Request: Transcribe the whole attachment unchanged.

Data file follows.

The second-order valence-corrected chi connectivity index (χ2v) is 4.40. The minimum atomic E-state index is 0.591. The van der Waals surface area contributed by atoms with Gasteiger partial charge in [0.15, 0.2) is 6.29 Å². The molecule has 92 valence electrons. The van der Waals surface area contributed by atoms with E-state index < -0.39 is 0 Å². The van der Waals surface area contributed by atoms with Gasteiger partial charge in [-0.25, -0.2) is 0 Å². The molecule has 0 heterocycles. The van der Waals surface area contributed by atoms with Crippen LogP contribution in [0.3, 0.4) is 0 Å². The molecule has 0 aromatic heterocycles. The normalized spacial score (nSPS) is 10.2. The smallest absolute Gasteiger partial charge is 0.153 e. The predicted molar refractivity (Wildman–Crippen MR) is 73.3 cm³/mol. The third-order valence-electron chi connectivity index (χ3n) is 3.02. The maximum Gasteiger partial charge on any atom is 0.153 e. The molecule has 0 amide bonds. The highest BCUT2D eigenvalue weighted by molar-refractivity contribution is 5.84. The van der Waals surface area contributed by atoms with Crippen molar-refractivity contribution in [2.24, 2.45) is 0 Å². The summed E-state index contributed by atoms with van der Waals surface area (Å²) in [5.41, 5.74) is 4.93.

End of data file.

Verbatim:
The second-order valence-corrected chi connectivity index (χ2v) is 4.40. The minimum atomic E-state index is 0.591. The van der Waals surface area contributed by atoms with Gasteiger partial charge in [0.15, 0.2) is 6.29 Å². The molecule has 92 valence electrons. The van der Waals surface area contributed by atoms with E-state index < -0.39 is 0 Å². The van der Waals surface area contributed by atoms with Gasteiger partial charge in [-0.25, -0.2) is 0 Å². The molecule has 0 heterocycles. The van der Waals surface area contributed by atoms with Crippen LogP contribution in [0.3, 0.4) is 0 Å². The molecule has 0 aromatic heterocycles. The normalized spacial score (nSPS) is 10.2. The smallest absolute Gasteiger partial charge is 0.153 e. The predicted molar refractivity (Wildman–Crippen MR) is 73.3 cm³/mol. The third-order valence-electron chi connectivity index (χ3n) is 3.02. The maximum Gasteiger partial charge on any atom is 0.153 e. The molecule has 0 amide bonds. The highest BCUT2D eigenvalue weighted by molar-refractivity contribution is 5.84. The van der Waals surface area contributed by atoms with Crippen molar-refractivity contribution in [2.24, 2.45) is 0 Å². The summed E-state index contributed by atoms with van der Waals surface area (Å²) in [5.41, 5.74) is 4.93.